Cordova notes that most denominations have protocols in place to ensure that accusations of demonic activity aren’t abused. “Protestants have an approach to it with a kind of council of review to figure out really what’s at the bottom of it,” he says. “Just like with anything politically, they have the authority to decide whether or not it is demonic or otherwise. The Catholic Church, they have a very select, very specific group of priests. Not just anybody can be an exorcist. They need to be trained to do so. On the Protestant side, individual people, parishioners, can go to classes, pay the church hundreds of dollars to go through a training course to be an exorcist and to be able to identify demonic influence. But again, the folks holding the keys to that information are those the same ones [making accusations].”
Cordova warns that exorcisms should only be considered after mental health conditions or abuse — victims of demonic possession often report strange bruises and other injuries — have been ruled out. “Belief is a very powerful thing,” he says. “I feel that when it comes down to it, it really is a matter of belief.”
Pentecostal — and other charismatic and evangelical — churches are also at the center of the New Apostalic Reformation, a movement that embraces the concept of ‘dominionism.’ During May’s Hold the Line event, where D20 board member Aaron Salt made an appearance, Colorado’s Republican U.S. Representatives Lauren Boebert and Doug Lamborn also spoke. Lamborn praised The Road Church’s pastor, Steve Holt, for his embrace of the “Seven Mountain Mandate,” which holds that the seven pillars of society — education, religion, family, business, government and military, arts and entertainment, and the media — should all be under the control of the church, in order to hasten the return of Jesus Christ. This idea has been popularized by pastors like Lance Wallnau, who championed Donald Trump’s presidency, comparing him to the Biblical figure Cyrus. Wallnau recently preached about the seven mountains during MyPillow CEO Mike Lindell’s “Moment of Truth Summit.”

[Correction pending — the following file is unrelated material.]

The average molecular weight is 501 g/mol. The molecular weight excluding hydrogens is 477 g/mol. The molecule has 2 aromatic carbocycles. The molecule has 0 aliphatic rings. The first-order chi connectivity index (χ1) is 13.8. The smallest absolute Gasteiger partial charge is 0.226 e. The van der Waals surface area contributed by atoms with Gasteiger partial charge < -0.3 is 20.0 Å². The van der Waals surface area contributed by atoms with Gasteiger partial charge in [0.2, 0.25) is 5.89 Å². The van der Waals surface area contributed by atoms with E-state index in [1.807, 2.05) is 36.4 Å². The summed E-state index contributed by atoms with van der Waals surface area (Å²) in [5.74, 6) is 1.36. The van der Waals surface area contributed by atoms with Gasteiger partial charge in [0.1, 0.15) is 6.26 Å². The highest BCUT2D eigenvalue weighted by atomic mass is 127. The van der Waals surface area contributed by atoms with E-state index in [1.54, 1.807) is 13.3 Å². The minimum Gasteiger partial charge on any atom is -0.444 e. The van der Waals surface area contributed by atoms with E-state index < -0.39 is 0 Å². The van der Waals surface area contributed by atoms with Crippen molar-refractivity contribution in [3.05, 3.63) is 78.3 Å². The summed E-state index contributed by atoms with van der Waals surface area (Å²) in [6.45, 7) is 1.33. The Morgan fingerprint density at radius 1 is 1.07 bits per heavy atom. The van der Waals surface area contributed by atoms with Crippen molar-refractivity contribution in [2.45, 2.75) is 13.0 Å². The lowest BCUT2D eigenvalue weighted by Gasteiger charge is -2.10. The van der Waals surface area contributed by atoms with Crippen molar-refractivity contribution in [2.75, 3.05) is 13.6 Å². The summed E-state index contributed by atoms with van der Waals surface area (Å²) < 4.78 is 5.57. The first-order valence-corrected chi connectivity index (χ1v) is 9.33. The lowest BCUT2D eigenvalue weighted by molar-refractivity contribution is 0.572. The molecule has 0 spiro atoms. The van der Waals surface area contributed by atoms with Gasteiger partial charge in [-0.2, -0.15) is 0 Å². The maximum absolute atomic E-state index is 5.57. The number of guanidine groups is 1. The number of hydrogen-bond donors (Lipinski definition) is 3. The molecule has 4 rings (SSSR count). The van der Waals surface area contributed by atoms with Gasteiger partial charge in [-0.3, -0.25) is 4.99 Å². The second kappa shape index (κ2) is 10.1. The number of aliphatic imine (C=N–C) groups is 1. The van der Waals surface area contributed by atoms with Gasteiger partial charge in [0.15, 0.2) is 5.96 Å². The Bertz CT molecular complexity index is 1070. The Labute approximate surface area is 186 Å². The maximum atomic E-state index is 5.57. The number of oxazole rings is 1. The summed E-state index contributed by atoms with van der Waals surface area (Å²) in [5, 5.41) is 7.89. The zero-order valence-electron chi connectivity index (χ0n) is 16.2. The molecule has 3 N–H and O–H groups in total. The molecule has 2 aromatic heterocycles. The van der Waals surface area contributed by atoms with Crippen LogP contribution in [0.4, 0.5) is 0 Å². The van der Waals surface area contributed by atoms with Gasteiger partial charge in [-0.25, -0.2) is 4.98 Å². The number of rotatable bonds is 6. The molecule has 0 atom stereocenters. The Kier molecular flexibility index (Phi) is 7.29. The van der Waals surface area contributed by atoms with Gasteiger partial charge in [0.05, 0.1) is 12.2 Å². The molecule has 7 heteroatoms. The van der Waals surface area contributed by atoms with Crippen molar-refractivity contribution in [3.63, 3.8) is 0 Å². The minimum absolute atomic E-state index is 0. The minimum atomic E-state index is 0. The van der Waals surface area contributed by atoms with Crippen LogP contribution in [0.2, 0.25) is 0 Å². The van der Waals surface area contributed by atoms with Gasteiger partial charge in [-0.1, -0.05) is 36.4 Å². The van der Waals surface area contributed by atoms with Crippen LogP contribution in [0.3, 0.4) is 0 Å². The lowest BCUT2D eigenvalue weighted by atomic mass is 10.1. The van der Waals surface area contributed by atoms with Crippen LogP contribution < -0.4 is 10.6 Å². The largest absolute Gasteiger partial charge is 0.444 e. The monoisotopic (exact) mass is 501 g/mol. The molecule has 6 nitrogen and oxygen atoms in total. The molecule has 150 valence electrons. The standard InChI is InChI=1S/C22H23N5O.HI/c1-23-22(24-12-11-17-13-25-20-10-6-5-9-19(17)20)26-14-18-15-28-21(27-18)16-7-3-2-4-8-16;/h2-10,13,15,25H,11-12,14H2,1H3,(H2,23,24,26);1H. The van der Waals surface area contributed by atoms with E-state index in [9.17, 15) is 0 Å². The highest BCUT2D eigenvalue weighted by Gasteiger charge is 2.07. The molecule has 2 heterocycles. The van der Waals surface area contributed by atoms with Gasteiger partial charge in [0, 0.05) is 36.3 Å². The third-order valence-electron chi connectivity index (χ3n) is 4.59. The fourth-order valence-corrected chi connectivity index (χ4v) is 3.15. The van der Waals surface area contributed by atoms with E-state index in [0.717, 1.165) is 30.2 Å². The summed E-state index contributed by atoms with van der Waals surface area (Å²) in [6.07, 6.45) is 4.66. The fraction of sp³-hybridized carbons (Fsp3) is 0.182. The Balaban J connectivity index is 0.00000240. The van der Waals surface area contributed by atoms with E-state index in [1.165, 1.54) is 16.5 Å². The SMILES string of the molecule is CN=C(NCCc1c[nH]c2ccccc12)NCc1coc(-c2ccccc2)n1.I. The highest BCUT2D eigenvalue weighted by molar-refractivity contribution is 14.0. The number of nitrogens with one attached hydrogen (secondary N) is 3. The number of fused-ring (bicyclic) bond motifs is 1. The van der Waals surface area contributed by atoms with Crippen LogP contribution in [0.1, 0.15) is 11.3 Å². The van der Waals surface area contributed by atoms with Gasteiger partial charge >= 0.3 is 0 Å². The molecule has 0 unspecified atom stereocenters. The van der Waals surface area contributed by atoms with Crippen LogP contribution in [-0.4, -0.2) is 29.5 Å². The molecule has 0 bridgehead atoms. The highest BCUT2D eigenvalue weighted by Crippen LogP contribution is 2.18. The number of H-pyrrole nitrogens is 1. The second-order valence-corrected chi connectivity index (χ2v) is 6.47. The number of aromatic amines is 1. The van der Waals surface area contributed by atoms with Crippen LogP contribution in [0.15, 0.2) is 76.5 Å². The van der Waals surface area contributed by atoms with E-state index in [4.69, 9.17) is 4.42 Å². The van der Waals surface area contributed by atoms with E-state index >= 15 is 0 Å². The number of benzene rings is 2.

Sexton says he and Rogers have been working to fight the spread of Christian nationalism in Colorado Springs. “My first experience was when I went to the ‘Whose Children Are They?’ viewing at a local church, and they were playing this movie,” says Sexton. “And this movie essentially made the people believe that the teacher unions are the ones who’s making curriculums in the state of Colorado and that we are teaching our children and showing them pornographic images. That’s just not true. It’s nothing but hyperbole — the whole meeting was. And second was the event [was] with [Colorado Rep.] Stephanie Luck [R-Pueblo], where Stefanie Luck is going to different churches all across Colorado, breaking down house bills, and from there she is exaggerating them and making them sound awful. In reality, if you just read the House Bills, you would see it is the complete opposite and nothing she is saying is true. And this is what I’m seeing. Churches are being used as a political battleground right here in El Paso County, and even if you go out towards the west, to Lauren Boebert’s district. I was in Aspen this week. I spoke to the Pitkin County Democrats and they said that they’re having the same problem out there. So it’s not just El Paso County, but El Paso County is the center of it, but it’s happening all across Colorado.”